Burns is an assistant manager at Dunkin' Donuts off Old Hickory Boulevard, which sees its busiest customer traffic between 6 and 11 a.m. Most of the accidents she sees from the store's window occur when "people are running the light," she said.

"If people know a traffic camera is there, they might slow down," she said.

American Traffic Solutions, the Scottsdale, Ariz.-based company and authorized vendor of the Red Light Photo Enforcement System for the city of Jackson, reports a high success rate for the system.

With the traffic cameras installed, "a city is going to see a 30 (percent) to 50 percent drop in accident rates in the first year," said Bill Kroske, vice president of ATS, in a phone interview from Arizona.

New York City has the longest-running traffic camera program, Kroske said. From 1994 to 2004, New York has seen a 72 percent reduction in violations.

State Trooper Johnny Briley is hopeful that the traffic cameras will make a dent in crash rates in Jackson.

"They've been using them in Germantown for some time. From all the things I'm hearing, it's helped them there," Briley said.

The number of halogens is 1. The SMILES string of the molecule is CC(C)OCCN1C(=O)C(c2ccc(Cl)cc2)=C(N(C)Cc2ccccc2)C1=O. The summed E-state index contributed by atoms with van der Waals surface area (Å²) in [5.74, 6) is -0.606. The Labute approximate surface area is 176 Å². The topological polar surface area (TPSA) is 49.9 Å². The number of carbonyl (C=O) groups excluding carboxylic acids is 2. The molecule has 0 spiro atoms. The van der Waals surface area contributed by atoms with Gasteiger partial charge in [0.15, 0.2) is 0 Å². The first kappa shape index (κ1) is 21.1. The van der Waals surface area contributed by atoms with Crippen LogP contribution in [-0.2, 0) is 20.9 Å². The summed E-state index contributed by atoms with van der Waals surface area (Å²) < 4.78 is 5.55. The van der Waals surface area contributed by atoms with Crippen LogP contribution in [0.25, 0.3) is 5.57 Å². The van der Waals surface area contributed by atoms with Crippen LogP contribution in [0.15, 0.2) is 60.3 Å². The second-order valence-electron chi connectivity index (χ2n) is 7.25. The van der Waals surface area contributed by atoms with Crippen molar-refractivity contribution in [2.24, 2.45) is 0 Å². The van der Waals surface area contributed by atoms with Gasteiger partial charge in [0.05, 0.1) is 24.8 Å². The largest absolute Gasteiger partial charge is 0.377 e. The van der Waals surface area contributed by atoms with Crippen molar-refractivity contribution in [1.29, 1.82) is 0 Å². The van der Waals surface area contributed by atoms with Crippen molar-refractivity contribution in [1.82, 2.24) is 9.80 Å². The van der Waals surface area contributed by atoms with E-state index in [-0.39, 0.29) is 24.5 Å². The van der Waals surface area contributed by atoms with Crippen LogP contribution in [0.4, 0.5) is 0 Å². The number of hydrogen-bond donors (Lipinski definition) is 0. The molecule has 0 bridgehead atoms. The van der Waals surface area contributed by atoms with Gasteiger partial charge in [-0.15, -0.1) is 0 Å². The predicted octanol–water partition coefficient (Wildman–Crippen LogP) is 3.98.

In 2002, Germantown became the first city in Tennessee to implement a red light enforcement program. Red Bank is another Tennessee city that is a fan of the traffic safety program.

ATS studied the intersections in Jackson before making their recommendation.

"If a city doesn't have more than 10 violations a day, we don't recommend the traffic camera program," Kroske said. But recent crash summary numbers for the identified intersections in Jackson showed the Hub City to be a prime candidate for the program.

Motorist Erika Jones, of Brownsville, didn't need a study to tell her how dangerous Jackson intersections are. The 28-year-old is eager to see a program that will help cut down on reckless driving. "That would be good. It might cut down on a lot of accidents," she said.

The traffic cameras also are expected to help reduce the risk of injuries and fatalities to police officers who are hurt during traffic stops, which pose greater dangers to officers than some people realize. In order to make a traffic stop safe, two or three patrol cars might be needed - one behind the light and two ahead of the light to pursue the violator.

Otherwise, in order to catch someone who runs a red light, Staples said, "You've got to run the light."

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- Wendy Isom, 425-9782

Originally published July 10, 2006